Religion and HIV/AIDS Behavior of Men in Sub-Saharan Africa

Baffour K. Takyi, University of Akron
Stephen Obeng Gyimah, Queen's University
Gabriel Fosu, ORC Macro

Despite the extensive research on religion and health-related behaviors and outcomes, few focus on the interrelationship between religion and HIV/AIDS behavior in Africa. Such neglect not only reduces our comprehension of HIV/AIDS related behavior in a region where religion affects private and public life, but also hampers our response to the epidemic, particularly in a region where HIVAIDS has had a tremendous effect on the lives of the people. Second, existing studies tend to focus on women. But in a region where men’s actions affect women’s reproductive behavior, it is important for policy makers looking for effective prevention programs to examine the critical links between men’s religious behavior in the discourse on AIDS. We use data from the 1998 and 2003 Demographic and Health Surveys from Ghana to explore men’s religious affiliation and their HIV/AIDS protective behavior.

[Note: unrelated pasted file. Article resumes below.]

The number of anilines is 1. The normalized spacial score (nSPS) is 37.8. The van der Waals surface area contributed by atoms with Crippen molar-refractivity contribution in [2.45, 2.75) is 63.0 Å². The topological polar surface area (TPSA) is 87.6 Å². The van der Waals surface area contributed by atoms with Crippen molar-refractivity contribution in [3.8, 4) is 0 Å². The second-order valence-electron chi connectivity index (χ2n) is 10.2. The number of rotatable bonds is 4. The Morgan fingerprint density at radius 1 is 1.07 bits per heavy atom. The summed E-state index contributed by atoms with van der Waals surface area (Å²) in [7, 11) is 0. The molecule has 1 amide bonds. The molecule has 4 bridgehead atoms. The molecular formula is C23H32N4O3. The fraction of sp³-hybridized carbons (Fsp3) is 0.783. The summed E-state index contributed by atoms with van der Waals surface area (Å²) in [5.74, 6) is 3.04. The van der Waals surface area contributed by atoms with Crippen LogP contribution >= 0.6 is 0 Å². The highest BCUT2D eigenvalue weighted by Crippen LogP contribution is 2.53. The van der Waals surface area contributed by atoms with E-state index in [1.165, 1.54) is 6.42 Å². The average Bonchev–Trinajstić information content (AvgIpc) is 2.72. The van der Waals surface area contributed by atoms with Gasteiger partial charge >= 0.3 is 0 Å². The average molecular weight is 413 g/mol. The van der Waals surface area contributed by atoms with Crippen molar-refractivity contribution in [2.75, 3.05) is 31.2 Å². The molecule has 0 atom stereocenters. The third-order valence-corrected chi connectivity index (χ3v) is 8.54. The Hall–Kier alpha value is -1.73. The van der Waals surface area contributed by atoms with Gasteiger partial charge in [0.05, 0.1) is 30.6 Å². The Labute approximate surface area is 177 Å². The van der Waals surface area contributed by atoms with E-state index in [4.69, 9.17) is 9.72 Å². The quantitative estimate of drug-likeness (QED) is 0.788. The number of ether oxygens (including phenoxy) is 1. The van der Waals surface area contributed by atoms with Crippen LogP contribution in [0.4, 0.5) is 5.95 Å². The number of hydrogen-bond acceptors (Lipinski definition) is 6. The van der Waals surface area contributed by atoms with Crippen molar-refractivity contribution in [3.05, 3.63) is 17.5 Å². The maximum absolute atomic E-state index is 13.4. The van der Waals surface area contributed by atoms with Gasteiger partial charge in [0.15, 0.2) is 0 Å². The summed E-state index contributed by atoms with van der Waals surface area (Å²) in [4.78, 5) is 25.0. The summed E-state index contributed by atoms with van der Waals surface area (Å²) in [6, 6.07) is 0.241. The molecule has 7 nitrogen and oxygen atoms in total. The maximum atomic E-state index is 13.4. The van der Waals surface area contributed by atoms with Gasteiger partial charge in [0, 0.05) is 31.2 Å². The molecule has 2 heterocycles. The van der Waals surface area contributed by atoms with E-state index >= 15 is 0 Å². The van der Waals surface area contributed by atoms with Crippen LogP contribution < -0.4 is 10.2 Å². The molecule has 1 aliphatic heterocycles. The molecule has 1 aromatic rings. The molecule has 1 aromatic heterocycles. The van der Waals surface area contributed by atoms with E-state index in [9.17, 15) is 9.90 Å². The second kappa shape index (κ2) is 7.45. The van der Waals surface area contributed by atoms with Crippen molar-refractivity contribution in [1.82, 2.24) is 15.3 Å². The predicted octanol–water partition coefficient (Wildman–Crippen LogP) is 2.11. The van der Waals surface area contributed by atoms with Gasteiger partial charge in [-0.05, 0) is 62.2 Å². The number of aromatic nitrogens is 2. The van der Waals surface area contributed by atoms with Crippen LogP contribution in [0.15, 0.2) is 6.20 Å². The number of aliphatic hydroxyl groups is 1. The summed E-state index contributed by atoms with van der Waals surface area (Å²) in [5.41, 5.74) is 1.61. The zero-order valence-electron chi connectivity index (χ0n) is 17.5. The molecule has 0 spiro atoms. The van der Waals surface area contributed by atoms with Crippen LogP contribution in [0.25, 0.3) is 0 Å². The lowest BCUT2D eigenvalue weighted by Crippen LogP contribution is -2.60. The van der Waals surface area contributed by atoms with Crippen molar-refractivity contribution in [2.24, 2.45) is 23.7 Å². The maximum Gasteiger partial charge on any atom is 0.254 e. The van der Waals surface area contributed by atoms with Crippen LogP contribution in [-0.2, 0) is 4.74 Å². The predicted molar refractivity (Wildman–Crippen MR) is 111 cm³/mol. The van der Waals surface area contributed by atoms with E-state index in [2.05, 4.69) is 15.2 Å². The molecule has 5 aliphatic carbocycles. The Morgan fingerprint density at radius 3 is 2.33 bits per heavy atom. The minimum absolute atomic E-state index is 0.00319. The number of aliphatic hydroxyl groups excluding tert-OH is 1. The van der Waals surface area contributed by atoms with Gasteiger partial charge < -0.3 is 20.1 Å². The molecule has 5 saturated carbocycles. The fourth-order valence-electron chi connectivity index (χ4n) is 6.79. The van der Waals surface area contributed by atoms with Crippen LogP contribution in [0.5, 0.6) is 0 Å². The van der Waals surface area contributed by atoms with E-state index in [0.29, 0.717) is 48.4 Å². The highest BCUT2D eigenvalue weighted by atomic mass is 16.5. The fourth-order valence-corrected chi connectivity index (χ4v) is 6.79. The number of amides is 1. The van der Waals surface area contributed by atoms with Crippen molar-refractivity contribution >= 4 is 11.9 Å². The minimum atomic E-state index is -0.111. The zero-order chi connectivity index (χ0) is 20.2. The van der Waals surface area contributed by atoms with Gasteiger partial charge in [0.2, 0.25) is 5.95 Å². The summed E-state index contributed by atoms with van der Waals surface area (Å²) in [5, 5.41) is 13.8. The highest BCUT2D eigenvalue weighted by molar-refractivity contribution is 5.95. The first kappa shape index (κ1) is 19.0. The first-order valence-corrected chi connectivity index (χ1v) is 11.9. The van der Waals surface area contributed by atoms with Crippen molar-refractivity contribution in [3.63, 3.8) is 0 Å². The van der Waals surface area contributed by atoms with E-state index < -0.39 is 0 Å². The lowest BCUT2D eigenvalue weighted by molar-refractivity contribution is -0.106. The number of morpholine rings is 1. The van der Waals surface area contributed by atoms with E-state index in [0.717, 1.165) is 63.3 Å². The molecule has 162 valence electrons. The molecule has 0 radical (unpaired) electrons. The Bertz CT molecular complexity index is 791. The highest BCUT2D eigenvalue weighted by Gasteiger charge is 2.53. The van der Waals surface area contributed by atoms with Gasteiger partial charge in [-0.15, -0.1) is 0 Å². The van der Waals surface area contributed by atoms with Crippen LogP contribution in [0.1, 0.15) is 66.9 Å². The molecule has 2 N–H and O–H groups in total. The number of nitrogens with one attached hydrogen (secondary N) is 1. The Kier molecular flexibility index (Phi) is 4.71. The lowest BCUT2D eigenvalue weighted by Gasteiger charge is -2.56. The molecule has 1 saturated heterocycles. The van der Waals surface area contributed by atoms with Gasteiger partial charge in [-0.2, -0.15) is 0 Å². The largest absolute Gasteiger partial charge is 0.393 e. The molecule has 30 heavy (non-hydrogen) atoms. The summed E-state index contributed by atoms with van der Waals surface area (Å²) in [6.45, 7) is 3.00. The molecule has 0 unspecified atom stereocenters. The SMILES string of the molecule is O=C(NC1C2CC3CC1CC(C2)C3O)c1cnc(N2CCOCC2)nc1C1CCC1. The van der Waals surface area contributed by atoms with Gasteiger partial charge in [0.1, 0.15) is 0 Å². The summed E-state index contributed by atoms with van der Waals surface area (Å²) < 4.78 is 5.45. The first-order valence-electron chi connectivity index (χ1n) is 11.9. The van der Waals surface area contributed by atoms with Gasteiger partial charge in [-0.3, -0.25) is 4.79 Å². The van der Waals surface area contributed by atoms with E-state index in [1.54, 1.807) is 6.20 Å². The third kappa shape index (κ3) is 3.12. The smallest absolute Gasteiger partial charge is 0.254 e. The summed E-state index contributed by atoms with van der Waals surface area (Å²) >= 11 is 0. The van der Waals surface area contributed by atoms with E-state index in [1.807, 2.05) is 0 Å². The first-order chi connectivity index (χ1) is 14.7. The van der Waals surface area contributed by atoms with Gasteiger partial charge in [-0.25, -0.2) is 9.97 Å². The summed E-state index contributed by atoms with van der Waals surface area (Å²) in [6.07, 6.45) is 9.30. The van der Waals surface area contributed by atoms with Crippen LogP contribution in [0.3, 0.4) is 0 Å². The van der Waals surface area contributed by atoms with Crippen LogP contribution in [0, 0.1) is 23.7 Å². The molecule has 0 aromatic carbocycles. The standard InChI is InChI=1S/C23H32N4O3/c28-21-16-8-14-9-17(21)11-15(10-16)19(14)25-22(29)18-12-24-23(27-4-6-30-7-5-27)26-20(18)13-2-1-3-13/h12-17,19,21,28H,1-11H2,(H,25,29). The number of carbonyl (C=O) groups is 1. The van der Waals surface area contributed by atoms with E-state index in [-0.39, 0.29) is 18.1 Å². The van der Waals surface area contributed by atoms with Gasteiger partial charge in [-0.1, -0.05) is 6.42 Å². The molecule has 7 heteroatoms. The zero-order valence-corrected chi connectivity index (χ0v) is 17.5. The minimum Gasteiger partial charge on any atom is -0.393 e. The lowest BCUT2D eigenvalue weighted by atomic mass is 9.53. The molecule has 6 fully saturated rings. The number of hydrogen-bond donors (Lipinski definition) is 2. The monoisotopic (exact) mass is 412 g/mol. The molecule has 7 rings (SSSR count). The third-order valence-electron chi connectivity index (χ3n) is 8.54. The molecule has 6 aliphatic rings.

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Presented in Poster Session 2: Education, Gender, Religion, Language and Culture